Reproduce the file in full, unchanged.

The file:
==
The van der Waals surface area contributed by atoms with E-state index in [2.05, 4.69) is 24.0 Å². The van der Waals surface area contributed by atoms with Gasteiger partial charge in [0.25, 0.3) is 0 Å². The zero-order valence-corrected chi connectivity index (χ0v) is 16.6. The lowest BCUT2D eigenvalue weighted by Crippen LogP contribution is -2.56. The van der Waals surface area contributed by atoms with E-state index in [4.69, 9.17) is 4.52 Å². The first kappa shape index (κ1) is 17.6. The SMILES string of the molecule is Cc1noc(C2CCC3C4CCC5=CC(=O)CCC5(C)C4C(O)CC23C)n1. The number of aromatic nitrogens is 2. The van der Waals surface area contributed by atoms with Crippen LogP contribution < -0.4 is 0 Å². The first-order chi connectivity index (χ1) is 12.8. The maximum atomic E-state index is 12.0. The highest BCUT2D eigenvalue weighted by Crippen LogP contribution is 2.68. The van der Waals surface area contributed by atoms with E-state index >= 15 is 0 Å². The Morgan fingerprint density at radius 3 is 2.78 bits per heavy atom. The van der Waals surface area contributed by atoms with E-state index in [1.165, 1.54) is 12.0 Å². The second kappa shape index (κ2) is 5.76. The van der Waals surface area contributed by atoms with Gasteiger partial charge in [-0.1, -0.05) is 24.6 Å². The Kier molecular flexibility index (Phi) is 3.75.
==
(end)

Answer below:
The van der Waals surface area contributed by atoms with E-state index in [2.05, 4.69) is 24.0 Å². The van der Waals surface area contributed by atoms with Gasteiger partial charge in [0.25, 0.3) is 0 Å². The zero-order valence-corrected chi connectivity index (χ0v) is 16.6. The lowest BCUT2D eigenvalue weighted by Crippen LogP contribution is -2.56. The van der Waals surface area contributed by atoms with E-state index in [4.69, 9.17) is 4.52 Å². The first kappa shape index (κ1) is 17.6. The SMILES string of the molecule is Cc1noc(C2CCC3C4CCC5=CC(=O)CCC5(C)C4C(O)CC23C)n1. The number of aromatic nitrogens is 2. The van der Waals surface area contributed by atoms with Crippen LogP contribution < -0.4 is 0 Å². The first-order chi connectivity index (χ1) is 12.8. The maximum atomic E-state index is 12.0. The highest BCUT2D eigenvalue weighted by Crippen LogP contribution is 2.68. The van der Waals surface area contributed by atoms with E-state index >= 15 is 0 Å². The Morgan fingerprint density at radius 3 is 2.78 bits per heavy atom. The van der Waals surface area contributed by atoms with E-state index in [1.165, 1.54) is 12.0 Å². The second kappa shape index (κ2) is 5.76. The van der Waals surface area contributed by atoms with Gasteiger partial charge in [-0.1, -0.05) is 24.6 Å². The Kier molecular flexibility index (Phi) is 3.75.